Then, the researcher gave a detailed description of the project, described the impact of this low-cost, non-invasive system, explained the purpose of the assessment: to understand the correlations between data acquired from the EOG and an individual’s eye movement and blinking patterns and answered any questions, comments or concerns.
Following this, participants were asked to apply a rubbing alcohol pad and EOG Electrode Gel to enhance the quality of readings of the electrode and to detect electrical activity from underneath the skin. Once, the rubbing alcohol and EOG Electrode Gel (signa gel) were applied, participants were fitted with the OpenBCI EOG alongside two reference electrodes.
Figure 1: OpenBCI EOG
Now the participant was ready to complete the assessment. EOG readings were recorded on volunteer participants as they blinked twice, moved their eyes to the right and back and moved their eyes to the left and back. Each movement was conducted thirty times by the participant, with a short resting interval in between each completion of a movement done thrice.
The EOG Readings were recorded using the OpenBCI GUI Application and saved to a text file, encapsulating all readings for further analysis.
This data was manually classified as either left eye movement, right eye movement or double blinked, through a custom Python program the researcher created. The researcher understood what these movements looked like through observations made and recorded patterns. In addition, these patterns were observed in other participants as well. All recorded data were passed through a bandpass filter (a lowpass cutoff of 5Hz and a highpass cutoff of 15 Hz, in this project), responsible for removing external electrical noise and focusing solely on the brain’s neural activity.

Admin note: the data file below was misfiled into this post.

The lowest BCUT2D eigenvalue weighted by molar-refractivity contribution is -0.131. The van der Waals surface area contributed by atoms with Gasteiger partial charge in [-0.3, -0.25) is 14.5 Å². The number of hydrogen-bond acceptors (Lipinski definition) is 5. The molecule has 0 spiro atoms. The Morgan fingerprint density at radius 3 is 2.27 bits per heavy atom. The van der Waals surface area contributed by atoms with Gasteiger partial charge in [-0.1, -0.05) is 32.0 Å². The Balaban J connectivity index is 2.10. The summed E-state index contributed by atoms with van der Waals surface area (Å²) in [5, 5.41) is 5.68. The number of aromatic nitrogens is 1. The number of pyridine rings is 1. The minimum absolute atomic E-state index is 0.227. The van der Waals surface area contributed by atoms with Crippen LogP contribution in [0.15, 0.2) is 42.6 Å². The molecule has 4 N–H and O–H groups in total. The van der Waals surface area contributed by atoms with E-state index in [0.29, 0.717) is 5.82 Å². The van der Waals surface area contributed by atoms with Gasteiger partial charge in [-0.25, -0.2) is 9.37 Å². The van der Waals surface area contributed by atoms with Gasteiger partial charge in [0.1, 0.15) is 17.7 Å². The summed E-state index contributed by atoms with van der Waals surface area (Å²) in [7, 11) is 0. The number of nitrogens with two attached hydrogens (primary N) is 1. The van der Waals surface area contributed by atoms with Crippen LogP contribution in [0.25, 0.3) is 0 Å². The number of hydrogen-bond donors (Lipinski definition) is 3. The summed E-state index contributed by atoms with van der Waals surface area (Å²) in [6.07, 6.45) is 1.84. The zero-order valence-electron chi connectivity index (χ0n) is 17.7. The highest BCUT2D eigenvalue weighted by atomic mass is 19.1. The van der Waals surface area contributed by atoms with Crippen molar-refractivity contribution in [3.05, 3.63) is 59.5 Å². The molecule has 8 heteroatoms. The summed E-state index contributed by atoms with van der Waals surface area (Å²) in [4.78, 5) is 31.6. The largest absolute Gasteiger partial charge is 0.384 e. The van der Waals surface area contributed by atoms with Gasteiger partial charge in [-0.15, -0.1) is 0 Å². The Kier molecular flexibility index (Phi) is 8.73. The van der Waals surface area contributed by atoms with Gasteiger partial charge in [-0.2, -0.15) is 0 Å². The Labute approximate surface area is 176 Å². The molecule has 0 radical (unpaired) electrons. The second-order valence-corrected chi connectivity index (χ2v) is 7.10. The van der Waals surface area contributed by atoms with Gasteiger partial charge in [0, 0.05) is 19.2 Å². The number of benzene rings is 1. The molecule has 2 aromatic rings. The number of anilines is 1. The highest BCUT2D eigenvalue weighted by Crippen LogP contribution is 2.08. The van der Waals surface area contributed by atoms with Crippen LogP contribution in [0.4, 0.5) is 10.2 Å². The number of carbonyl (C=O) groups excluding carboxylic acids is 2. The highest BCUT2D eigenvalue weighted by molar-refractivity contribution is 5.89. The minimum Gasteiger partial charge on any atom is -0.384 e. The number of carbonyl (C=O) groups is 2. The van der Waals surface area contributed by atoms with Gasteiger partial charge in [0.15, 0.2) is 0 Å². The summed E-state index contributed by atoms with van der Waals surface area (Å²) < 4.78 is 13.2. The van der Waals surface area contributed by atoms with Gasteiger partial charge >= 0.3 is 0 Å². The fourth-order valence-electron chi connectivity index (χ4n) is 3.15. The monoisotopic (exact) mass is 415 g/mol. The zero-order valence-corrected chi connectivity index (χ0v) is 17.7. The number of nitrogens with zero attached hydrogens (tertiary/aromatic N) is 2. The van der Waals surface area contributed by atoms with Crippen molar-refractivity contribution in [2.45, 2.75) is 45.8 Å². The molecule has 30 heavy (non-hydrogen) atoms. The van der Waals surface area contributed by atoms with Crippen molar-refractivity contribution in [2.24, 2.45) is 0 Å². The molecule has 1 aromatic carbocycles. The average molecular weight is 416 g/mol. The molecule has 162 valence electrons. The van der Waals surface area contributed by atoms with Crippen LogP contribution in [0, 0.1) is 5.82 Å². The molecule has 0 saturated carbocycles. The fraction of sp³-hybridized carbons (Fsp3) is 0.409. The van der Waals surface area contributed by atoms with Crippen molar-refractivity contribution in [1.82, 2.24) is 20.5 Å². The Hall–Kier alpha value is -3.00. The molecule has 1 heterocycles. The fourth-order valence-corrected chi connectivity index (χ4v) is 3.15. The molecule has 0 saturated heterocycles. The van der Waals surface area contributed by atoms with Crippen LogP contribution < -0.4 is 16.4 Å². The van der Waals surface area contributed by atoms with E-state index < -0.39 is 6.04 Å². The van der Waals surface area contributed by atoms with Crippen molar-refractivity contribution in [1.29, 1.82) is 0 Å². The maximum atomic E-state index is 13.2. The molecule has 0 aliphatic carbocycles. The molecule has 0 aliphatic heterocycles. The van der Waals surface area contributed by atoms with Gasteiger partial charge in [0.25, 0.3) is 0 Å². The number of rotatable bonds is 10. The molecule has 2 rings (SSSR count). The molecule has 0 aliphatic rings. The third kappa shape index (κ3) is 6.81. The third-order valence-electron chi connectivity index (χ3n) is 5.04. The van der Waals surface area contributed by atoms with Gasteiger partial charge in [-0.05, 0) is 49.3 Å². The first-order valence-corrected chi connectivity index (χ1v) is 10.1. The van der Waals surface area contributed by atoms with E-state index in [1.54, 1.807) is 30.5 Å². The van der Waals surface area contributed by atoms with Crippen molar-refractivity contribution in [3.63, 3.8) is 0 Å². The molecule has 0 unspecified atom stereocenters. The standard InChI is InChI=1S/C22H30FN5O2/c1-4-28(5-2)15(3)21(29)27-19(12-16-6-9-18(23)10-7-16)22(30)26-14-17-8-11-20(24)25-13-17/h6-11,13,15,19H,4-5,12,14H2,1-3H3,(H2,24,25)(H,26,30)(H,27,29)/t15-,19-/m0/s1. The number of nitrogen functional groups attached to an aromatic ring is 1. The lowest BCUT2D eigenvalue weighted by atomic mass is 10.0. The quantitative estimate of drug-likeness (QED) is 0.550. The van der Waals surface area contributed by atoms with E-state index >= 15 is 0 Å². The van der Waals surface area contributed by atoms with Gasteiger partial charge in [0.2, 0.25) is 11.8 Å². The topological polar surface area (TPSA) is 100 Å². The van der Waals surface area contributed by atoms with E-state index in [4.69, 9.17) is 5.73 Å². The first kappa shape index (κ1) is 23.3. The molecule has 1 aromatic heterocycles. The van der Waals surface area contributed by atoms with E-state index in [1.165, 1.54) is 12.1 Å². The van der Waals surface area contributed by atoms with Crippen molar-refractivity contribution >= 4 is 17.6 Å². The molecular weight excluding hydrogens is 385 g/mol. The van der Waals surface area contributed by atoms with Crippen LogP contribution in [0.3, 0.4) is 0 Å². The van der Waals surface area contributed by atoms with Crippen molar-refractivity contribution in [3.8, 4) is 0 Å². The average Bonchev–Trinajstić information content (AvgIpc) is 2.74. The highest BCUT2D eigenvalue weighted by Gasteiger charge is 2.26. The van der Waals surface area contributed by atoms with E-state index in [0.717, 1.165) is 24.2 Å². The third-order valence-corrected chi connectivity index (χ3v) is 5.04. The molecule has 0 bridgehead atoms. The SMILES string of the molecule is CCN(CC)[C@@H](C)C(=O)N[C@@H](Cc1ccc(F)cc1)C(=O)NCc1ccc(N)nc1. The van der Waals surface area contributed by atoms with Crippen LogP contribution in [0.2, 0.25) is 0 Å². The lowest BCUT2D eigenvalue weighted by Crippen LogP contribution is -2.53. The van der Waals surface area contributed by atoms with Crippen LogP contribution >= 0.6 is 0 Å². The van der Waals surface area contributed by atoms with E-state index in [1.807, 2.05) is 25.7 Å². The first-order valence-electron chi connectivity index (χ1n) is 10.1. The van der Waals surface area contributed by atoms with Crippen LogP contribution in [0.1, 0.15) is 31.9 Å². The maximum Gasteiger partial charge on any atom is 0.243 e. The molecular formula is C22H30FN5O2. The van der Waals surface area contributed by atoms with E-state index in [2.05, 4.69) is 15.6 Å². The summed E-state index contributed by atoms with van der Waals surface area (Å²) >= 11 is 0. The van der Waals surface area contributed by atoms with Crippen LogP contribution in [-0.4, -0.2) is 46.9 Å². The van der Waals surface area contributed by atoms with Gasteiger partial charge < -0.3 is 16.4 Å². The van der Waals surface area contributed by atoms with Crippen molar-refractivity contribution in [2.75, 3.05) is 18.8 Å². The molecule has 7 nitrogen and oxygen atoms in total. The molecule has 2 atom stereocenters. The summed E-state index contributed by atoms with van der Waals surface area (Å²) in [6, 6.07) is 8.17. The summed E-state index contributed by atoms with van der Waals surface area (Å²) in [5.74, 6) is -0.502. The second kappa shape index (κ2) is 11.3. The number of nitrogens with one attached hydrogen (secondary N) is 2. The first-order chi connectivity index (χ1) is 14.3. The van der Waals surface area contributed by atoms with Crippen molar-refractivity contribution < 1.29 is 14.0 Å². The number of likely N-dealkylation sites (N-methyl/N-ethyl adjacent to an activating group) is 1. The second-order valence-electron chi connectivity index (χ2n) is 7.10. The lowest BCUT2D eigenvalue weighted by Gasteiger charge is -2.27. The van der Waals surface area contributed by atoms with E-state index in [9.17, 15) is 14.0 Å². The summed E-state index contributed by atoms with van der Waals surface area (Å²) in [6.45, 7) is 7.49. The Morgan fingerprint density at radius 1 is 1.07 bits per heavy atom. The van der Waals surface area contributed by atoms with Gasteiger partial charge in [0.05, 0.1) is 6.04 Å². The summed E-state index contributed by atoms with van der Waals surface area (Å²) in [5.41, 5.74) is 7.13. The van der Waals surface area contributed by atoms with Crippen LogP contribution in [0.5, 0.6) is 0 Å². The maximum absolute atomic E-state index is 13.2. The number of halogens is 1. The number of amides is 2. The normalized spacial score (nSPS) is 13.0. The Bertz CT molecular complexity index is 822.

Once manual classification was completed, the researcher saved the data to a PKL file (a Python file type that allows for serialization of files and deserialization when being read). (FileInfo, 2017)
Figure 2: Sample Graph of a Double Blink from participant
Figure 3: Sample Graph of Eye Left Movement from participant
Figure 4: Sample Graph of Eye Right Movement from a participant
Next, a multi-class classification logistical regression machine learning model, developed in Python was built to accurately classify the EOG data based on the given categories. The researcher used 75% of the dataset to train the model and 25% of the dataset to test the model with a random state of 14. Training and testing could be thought of as studying for a test and doing a test, respectively whilst being prepared for any random question to appear.
To analyze the performance of the machine learning model, the researcher used the mean absolute error.
Figure 5: Mean Absolute Error Equation
The mean absolute error equation is most often described as a methodology in statistics which “measur(es) the difference between two continuous variables” (E | M, 2018). In this project these two continuous variables would be the raw EOG Data versus its classification type. Through using this equation with the defined parameters mentioned above, the researcher attained a Mean Absolute Error Score of: 0.6214096898918962.
In addition, a Confusion Matrix was developed to understand the consistency in decisions that the Logistical Regression Machine Learning Algorithm took.
Figure 6: Confusion Matrix with Normalization
Through analyzing the normalized confusion matrix, it shows all the datapoints given, the algorithm consistently classified all data as the ‘Left’ movement. This demonstrates that the machine learning algorithm is not able to accurately classify the EOG data used in this project.
Some significant errors in the machine learning process included incorrectly labelled data, unbalanced datasets [i.e. more data was classified as one movement compared to the other labels] and incorrect use of machine learning algorithm processes. An abundance of these errors causes the machine learning algorithm to “learn” these falsities as truths and create an undesired output, as witnessed in this project.